Tuesday 5 August 2014

O God of earth and altar bow down and hear our cry

Thanks to everyone who came to High Mass last night for the centenary of the First World War - servers, assisting and visiting priests, music department, congregation and helpers in the kitchen afterwards!  

It seems we were all too busy praying for anyone to have taken any photographs so the remains in the sacristy are all that's left this morning.  It was wonderful to see so many people come along (we were turning altar servers away!), especially parishioners who don't usually attend the traditional Mass. Obviously, the centenary has engaged many people.  One or two even brought along photographs of their relatives who had fought in the First World War - very appropriate as it was for them that we were offering the Requiem Mass. The unadorned chant of the Requiem Mass provided a suitable atmosphere of reflection (although we did sing Chesterton's "O God of earth and altar" at the conclusion of the Mass.  Not that all that solemnity stopped us from enjoying one another's company afterwards (not a single sandwich, pork pie or quail's egg was left for me to enjoy as supper in the house later!)

I've often found that a Requiem Mass of some sort - All Souls or Remembrance Day - is an excellent way to introduce people to the Traditional Form of the Mass, or even to Latin or ad oreintem in the new form. Somehow, the more sober / serious or solemn atmosphere that  these forms of Mass engender seem to be more easily accepted and appreciated on such occasions.  I suppose that should tell us something - that while Mass is a celebration its not a frivolous one.  The rubrics, the Church's wider teaching on the celebration of the liturgy and all our noble tradition of chant and vesture point us to ensuring every celebration is fitting for what is, at its heart: the offering of Our Lord's sacrifice to His Heavenly Father for the redemption of our fallen humanity.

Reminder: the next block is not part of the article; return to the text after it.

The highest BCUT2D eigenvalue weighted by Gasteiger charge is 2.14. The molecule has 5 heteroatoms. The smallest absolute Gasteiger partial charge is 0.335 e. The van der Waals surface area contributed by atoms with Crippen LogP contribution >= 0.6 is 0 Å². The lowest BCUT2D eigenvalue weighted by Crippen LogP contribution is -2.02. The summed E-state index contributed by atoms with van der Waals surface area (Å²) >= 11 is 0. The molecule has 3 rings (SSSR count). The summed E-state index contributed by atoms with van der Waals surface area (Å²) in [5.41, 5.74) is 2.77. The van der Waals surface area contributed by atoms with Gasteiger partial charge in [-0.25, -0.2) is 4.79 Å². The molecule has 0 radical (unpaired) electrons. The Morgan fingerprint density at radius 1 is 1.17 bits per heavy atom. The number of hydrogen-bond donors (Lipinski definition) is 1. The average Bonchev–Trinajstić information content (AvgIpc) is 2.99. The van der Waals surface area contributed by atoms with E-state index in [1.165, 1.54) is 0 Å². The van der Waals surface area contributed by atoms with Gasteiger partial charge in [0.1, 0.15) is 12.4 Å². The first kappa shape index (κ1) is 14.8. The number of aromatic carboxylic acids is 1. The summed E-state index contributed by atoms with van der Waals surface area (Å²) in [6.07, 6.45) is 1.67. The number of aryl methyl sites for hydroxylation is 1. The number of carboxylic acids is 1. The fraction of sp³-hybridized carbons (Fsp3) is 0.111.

As often as the Sacrifice of the cross by which Christ our Pasch is sacrificed (I Cor 5:7), is celebrated on the altar, the work of our redemption is carried out." (Lumen Gentium, 3)

O God of earth and altar,
bow down and hear our cry,
our earthly rulers falter,
our people drift and die;
the walls of gold entomb us,
the swords of scorn divide,
take not thy thunder from us,
but take away our pride.

From all that terror teaches,
from lies of tongue and pen,
from all the easy speeches
that comfort cruel men,
from sale and profanation
of honour, and the sword,
from sleep and from damnation,
deliver us, good Lord!

Tie in a living tether
the prince and priest and thrall,
bind all our lives together,
smite us and save us all;
in ire and exultation
aflame with faith, and free,
lift up a living nation, 
a single sword to thee.

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